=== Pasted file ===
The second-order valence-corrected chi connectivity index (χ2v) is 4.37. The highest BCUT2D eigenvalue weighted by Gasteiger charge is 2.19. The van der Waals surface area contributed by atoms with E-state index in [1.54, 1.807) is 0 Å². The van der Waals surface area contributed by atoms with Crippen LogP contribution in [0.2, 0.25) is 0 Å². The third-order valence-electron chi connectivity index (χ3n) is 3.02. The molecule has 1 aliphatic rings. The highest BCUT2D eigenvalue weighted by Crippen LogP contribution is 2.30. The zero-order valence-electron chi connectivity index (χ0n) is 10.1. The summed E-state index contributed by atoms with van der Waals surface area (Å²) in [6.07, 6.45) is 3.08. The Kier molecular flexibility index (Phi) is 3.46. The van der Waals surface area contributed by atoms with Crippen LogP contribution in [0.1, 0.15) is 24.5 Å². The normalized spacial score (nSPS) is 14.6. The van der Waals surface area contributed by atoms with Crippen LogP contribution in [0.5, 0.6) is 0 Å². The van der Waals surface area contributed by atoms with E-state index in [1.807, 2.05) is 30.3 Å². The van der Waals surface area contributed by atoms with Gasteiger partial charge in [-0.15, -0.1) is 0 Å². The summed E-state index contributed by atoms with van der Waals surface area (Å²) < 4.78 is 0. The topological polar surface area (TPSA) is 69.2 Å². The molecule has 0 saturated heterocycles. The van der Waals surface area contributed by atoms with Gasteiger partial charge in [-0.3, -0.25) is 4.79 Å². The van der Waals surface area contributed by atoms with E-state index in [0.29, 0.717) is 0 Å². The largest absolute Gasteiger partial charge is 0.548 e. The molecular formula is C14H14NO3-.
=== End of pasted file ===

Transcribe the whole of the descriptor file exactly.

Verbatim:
The second-order valence-corrected chi connectivity index (χ2v) is 4.37. The highest BCUT2D eigenvalue weighted by Gasteiger charge is 2.19. The van der Waals surface area contributed by atoms with E-state index in [1.54, 1.807) is 0 Å². The van der Waals surface area contributed by atoms with Crippen LogP contribution in [0.2, 0.25) is 0 Å². The third-order valence-electron chi connectivity index (χ3n) is 3.02. The molecule has 1 aliphatic rings. The highest BCUT2D eigenvalue weighted by Crippen LogP contribution is 2.30. The zero-order valence-electron chi connectivity index (χ0n) is 10.1. The summed E-state index contributed by atoms with van der Waals surface area (Å²) in [6.07, 6.45) is 3.08. The Kier molecular flexibility index (Phi) is 3.46. The van der Waals surface area contributed by atoms with Crippen LogP contribution in [0.1, 0.15) is 24.5 Å². The normalized spacial score (nSPS) is 14.6. The van der Waals surface area contributed by atoms with Crippen LogP contribution in [0.5, 0.6) is 0 Å². The van der Waals surface area contributed by atoms with E-state index in [1.807, 2.05) is 30.3 Å². The van der Waals surface area contributed by atoms with Gasteiger partial charge in [-0.15, -0.1) is 0 Å². The summed E-state index contributed by atoms with van der Waals surface area (Å²) < 4.78 is 0. The topological polar surface area (TPSA) is 69.2 Å². The molecule has 0 saturated heterocycles. The van der Waals surface area contributed by atoms with Gasteiger partial charge in [-0.3, -0.25) is 4.79 Å². The van der Waals surface area contributed by atoms with E-state index in [0.29, 0.717) is 0 Å². The largest absolute Gasteiger partial charge is 0.548 e. The molecular formula is C14H14NO3-.